Erika said, "It was toughest mentally, you'd paddle for hours, get to a portage, get encouraged, fed and water by our excellent support crew, and then set off again and realise how little we'd actually been, and how far there was to go. It was hard to think of anything else, if I tried to change my thinking it'd go to how cold it was, and believe me it was cold!"

Camilla, mother of six, commented, "It was exceedingly tough, but we just had to get on with it, despite my torn shoulder I never entertained the thought of not finishing. By the end at portages, every lift and every step was a struggle and on the water every paddle stroke was a huge effort."

Meanwhile the other entry from HHCC, John Houston and Robin Oakley retired. They'd completed the hard first 15 miles - non stop with no river flow to help them - in the dark after a 9pm start in minus 2 degrees. It was a 3.75hr slog. Robin had a terrible cramp - not experienced in any of the five months of training - and then they fell in the freezing water getting out at the first portage. After emptying the boat and running to the other side of the lock they set off again and in the "excitement" Robin forgot to stretch his cramped leg, and almost immediately they fell in again. Robin's leg cramped right up and he was overwhelmed by the cold. They had to retire as did over half the fleet.

On marathon races like this the paddlers heavily rely on support crews. They feed, encourage and water the crews at portages, or in John and Robin's case rescue, warm up and take them home! It's a lot of map reading and co-ordination to be at the right place at the right time and without support the others simply couldn't compete. Chris Marshall was the girls chief supporter with other HHCC members Shirine Voller and Al Farrance as well as boyfriend Graham Crabtree, daughter Tacha Lennon, with her chap; Carter and friend Karen Hanson. The boys were generously supported by John Bennett, Bob Pearce, Chris Preston, Claire and Katie Houston and Ross.

Hemel Hempstead Canoe Club www.hhcanoeclub.com welcomes all-comers from beginners to experienced paddlers (although under 14s must be accompanied by an adult). Club nights are Thursday evenings from 7pm, but members can often be found paddling or using the gym at other times throughout the week. Located at Nash Mills Recreation Centre, by Red Lion Lane. Membership is great value and allows use of the gym and to borrow craft and benefit from free advice from other members. During the summer term they will provide a low cost coaching session on Monday nights for beginners.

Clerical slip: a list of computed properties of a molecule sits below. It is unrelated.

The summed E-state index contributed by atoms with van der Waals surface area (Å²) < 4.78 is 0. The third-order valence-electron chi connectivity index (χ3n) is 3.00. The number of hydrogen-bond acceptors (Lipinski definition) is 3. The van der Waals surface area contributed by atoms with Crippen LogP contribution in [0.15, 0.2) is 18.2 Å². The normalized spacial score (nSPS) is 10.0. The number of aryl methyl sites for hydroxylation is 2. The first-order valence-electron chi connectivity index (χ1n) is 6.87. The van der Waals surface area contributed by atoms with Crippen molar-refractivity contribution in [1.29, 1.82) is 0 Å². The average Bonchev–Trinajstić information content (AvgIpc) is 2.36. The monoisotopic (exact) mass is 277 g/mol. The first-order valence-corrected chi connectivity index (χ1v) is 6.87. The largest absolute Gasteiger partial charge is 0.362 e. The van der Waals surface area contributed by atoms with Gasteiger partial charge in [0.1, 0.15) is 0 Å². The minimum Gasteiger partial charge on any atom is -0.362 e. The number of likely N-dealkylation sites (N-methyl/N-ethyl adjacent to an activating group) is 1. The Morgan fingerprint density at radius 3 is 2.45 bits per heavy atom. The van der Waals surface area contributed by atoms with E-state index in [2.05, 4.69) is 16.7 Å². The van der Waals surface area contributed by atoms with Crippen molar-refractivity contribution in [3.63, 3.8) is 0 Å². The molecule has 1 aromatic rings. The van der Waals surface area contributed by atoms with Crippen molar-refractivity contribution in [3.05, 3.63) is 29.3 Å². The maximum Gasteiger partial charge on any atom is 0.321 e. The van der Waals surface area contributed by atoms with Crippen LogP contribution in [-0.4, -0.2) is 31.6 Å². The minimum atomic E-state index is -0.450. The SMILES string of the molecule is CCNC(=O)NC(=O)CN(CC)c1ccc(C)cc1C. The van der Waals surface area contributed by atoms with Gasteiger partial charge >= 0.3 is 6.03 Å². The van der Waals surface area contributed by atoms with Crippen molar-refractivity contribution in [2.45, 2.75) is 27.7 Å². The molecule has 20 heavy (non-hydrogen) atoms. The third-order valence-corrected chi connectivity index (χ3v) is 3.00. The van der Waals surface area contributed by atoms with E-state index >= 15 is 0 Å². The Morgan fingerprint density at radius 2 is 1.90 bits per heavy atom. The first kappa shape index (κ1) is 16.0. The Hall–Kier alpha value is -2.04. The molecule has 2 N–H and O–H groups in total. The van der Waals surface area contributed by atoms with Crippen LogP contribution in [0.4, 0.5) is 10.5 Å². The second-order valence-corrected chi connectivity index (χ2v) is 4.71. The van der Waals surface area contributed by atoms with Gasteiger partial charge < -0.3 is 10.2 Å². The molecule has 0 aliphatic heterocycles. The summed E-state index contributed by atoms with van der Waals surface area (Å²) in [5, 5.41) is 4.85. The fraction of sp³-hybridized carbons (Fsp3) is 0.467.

Devizes to Westminster Marathon, 125 miles, 77 portages ErikaT Henson and Camilla Lennon Senior K2 29hrs 43mins Second in class. 131 boats entered, 71 did not finish

 

Lee Menday, Senior Doubles - 2008

The race was three days away and we had time for one more training session. A 23 mile run down the quiet River Stour; yeah, right! We'd had rain for a few days and by the time we set off from Sudbury the normally pleasant river was a raging torrent. As we reached the half way point we had been dragged through trees, brambles and ended up in the middle of a field; smiling, bewildered, but still paddling, and a very surreal moment. Five and a half hours later we were tired, in pain and ready to quit, the quiet paddle before the big day had turned into a bit of a nightmare. Not the required outcome really!

Good Friday and time to travel to Devizes, the car was packed to the gunwales with our entire kit, food, drink and kitchen sink. The junior race had started and reports of our teams from the Royal Hospital School that they were all doing well. However, the relayed messages of the weather started to concern us. It was bitterly cold and windy, the forecast was for worse to come, and little did we know how bad it would get.

Saturday morning and we were to start at 0800, but due to the concerns of the race organisers, they delayed the start time to 1600. This was not good news for me as it meant we would need to paddle the canal section in the dark, the towpath would be very muddy and slippy and as an amputee I wouldn't be able to see or feel where I was placing my foot to get a level foothold. To run with a head torch would be advised, but this would affect our night vision, so it was a case of eat carrots and "go for it"!

We left Devizes Wharf at 1600 and with just a mile under our belt we were hit by a strong biting wind that almost stopped us in our tracks. We made our first portage, 14.5 miles, Wooton Rivers, nearly three hours later: that was the easy bit done; we lost the dusk light and now came the real challenge, the dark.

Les and I made good time even with limited mobility and then my worst fear was realised. As we ran one of the portages there was a fallen branch or a tree root across the tow path, my left foot slid under the branch and I hit the floor with a crash. Look on the bright side, if I had my own foot it would probably have been badly sprained or worse, broken, and the race would have been over for us!

Not deterred, we cracked on and again maintained good time and ticked off the portages. Checkpoints were a welcome distraction and our support team were on form too.